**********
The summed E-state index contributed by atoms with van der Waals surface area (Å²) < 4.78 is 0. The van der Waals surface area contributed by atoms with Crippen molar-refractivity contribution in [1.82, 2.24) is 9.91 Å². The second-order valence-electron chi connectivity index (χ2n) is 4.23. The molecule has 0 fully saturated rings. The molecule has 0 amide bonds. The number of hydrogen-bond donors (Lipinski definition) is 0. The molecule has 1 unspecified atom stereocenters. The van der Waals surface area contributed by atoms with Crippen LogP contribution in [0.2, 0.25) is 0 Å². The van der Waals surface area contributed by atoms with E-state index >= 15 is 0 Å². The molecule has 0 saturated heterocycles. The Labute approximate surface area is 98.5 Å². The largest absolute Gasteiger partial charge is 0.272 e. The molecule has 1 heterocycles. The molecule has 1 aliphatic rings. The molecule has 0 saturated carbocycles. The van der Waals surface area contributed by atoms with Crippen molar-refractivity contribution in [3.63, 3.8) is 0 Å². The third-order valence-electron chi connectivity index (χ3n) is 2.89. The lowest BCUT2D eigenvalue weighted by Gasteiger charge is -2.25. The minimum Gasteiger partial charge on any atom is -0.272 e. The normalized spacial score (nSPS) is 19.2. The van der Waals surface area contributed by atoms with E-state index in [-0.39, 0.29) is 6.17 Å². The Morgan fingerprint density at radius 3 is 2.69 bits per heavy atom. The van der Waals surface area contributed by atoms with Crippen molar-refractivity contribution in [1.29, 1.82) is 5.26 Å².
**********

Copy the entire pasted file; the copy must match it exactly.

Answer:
The summed E-state index contributed by atoms with van der Waals surface area (Å²) < 4.78 is 0. The van der Waals surface area contributed by atoms with Crippen molar-refractivity contribution in [1.82, 2.24) is 9.91 Å². The second-order valence-electron chi connectivity index (χ2n) is 4.23. The molecule has 0 fully saturated rings. The molecule has 0 amide bonds. The number of hydrogen-bond donors (Lipinski definition) is 0. The molecule has 1 unspecified atom stereocenters. The van der Waals surface area contributed by atoms with Crippen LogP contribution in [0.2, 0.25) is 0 Å². The van der Waals surface area contributed by atoms with E-state index >= 15 is 0 Å². The molecule has 0 saturated heterocycles. The Labute approximate surface area is 98.5 Å². The largest absolute Gasteiger partial charge is 0.272 e. The molecule has 1 heterocycles. The molecule has 1 aliphatic rings. The molecule has 0 saturated carbocycles. The van der Waals surface area contributed by atoms with Crippen molar-refractivity contribution in [3.63, 3.8) is 0 Å². The third-order valence-electron chi connectivity index (χ3n) is 2.89. The lowest BCUT2D eigenvalue weighted by Gasteiger charge is -2.25. The minimum Gasteiger partial charge on any atom is -0.272 e. The normalized spacial score (nSPS) is 19.2. The van der Waals surface area contributed by atoms with E-state index in [-0.39, 0.29) is 6.17 Å². The Morgan fingerprint density at radius 3 is 2.69 bits per heavy atom. The van der Waals surface area contributed by atoms with Crippen molar-refractivity contribution in [1.29, 1.82) is 5.26 Å².